Putana

Photo of this volcano
  • Country
  • Volcanic Region
  • Primary Volcano Type
  • Last Known Eruption
  • 22.557°S
  • 67.853°W

  • 5884 m
    19300 ft

  • 355090
  • Latitude
  • Longitude

  • Summit
    Elevation

  • Volcano
    Number

The Global Volcanism Program has no activity reports for Putana.

The Global Volcanism Program has no Weekly Reports available for Putana.

The Global Volcanism Program has no Bulletin Reports available for Putana.

This compilation of synonyms and subsidiary features may not be comprehensive. Features are organized into four major categories: Cones, Craters, Domes, and Thermal Features. Synonyms of features appear indented below the primary name. In some cases additional feature type, elevation, or location details are provided.

Eruptive History


There is data available for 2 Holocene eruptive periods.


Start Date Stop Date Eruption Certainty VEI Evidence Activity Area or Unit
[ 1972 Jul 2 ± 182 days ] [ Unknown ] Uncertain    
1810 ± 10 years Unknown Confirmed   Historical Observations

Deformation History


There is data available for 1 deformation periods. Expand each entry for additional details.


Deformation during 2009 Sep 13 - 2010 Jan 31 [Uplift; Observed by InSAR]

Start Date: 2009 Sep 13 Stop Date: 2010 Jan 31 Direction: Uplift Method: InSAR
Magnitude: Unknown Spatial Extent: 5.00 km Latitude: -23.000 Longitude: -68.000

Remarks: Short-lived deformation at Putana occurred sometime between 13 September 2009 and 31 January 2010.

Selection of interferograms showing uplift at Putana Volcano (located within the black circular marker). Black triangles are volcanic edifices from de Silva and Francis [1991], red triangles are Holocene volcanos from Siebert et al. [2011], and purple stars mark the location of geyser fields. The deformation is persistent on various dates and similar amplitude uplift signals are not apparent on neighboring edifices, suggesting a non-atmospheric origin. Based on this collection of interferograms, and local seismic data, we ascertain the deformation was short lived and occurred sometime between 13 September 2009 and 31 January 2010.

From: Henderson and Pritchard 2013.


Reference List: Henderson and Pritchard 2013.

Full References:

Henderson, S. T., and M. E. Pritchard, 2013. Decadal volcanic deformation in the central Andes volcanic zone revealed by InSAR time series. Geochem. Geophys. Geosyst., 14, doi:10.1002.ggge.20074.

Emission History


There is no Emissions History data available for Putana.

Photo Gallery


The area around Volcán Putana is seen from the west in this sketch. Putana is part of a large, roughly N-S-trending volcanic complex that covers an area of 600 sq km. Vigorous fumarolic activity (depicted in this sketch) is visible at the 5890-m-high summit of Putana volcano from long distances. The main edifice consists of accumulated postglacial dacitic lava domes and flows mantling an older pre-Holocene volcano. Young dark-colored flows in this sketch descend the western flanks of the volcano.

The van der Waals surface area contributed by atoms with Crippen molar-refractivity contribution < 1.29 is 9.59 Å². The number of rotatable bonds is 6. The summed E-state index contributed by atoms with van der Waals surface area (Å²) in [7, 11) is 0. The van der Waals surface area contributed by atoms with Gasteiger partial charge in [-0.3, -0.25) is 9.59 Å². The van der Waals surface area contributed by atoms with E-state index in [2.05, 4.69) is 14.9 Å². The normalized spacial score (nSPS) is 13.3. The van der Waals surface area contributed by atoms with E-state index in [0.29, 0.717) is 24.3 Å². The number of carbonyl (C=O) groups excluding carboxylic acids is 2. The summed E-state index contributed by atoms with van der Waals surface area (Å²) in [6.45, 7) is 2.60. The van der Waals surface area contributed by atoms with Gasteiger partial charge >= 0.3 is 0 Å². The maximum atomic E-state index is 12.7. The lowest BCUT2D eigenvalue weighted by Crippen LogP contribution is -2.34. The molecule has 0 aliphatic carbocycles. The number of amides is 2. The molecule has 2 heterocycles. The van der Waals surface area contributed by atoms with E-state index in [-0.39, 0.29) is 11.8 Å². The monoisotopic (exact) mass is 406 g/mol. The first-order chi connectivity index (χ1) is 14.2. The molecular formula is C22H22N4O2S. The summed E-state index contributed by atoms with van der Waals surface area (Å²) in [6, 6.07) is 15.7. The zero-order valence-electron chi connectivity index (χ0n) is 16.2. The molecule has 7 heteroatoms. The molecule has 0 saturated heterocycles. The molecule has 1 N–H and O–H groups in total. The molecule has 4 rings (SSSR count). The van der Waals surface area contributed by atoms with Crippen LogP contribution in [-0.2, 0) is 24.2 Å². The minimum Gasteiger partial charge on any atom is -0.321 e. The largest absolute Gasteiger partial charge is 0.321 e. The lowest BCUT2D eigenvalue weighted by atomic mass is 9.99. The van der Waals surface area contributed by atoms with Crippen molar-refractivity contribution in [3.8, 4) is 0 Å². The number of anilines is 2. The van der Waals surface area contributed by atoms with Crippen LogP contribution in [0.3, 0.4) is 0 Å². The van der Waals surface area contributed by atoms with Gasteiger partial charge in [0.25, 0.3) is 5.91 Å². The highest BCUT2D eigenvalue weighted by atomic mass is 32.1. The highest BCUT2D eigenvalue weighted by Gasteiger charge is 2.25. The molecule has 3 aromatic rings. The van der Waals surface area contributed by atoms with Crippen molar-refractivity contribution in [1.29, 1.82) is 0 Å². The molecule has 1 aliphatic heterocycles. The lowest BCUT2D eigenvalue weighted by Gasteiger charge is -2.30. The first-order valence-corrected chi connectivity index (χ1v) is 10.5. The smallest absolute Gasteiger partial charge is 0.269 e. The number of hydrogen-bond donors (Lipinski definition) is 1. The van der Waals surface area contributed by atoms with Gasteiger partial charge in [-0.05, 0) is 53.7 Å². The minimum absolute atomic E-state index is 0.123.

Sketch by Oscar González-Ferrán (University of Chile).
See title for photo information.
Putana volcano, also known as Jorgencal or Machuca, lies in the center of this Landsat image. Snow-covered areas are deep blue in this image of the N-S-trending volcanic complex, which covers an area of 600 sq km. The main edifice consists of accumulated postglacial dacitic lava domes and flows mantling an older pre-Holocene volcano. The youngest basaltic andesite lava flows are viscous and rarely extend more than 3 km. The prominent fan-shaped lava flow at the upper left originated from a flank vent.

NASA Landsat image, 1999 (courtesy of Hawaii Synergy Project, Univ. of Hawaii Institute of Geophysics & Planetology).
See title for photo information.
Volcán Putana, seen here from the west, shows vigorous fumarolic activity at its 5890-m-high summit. Snow forming a thin diagonal line below and to the right of the summit marks a road leading to a sulfur-mining operation at the summit of the volcano. Putana is also known as Jorgencal or Machuca and is part of a large, roughly N-S-trending volcanic complex that covers an area of 600 sq km along the Chile-Bolivia border. Postglacial dacitic lava domes and short, thick lava flows form the main edifice.

Photo by Joël Boyer, 2006 (L.A.V.E.)
See title for photo information.

Smithsonian Sample Collections Database


There are no samples for Putana in the Smithsonian's NMNH Department of Mineral Sciences Rock and Ore collection.

Affiliated Sites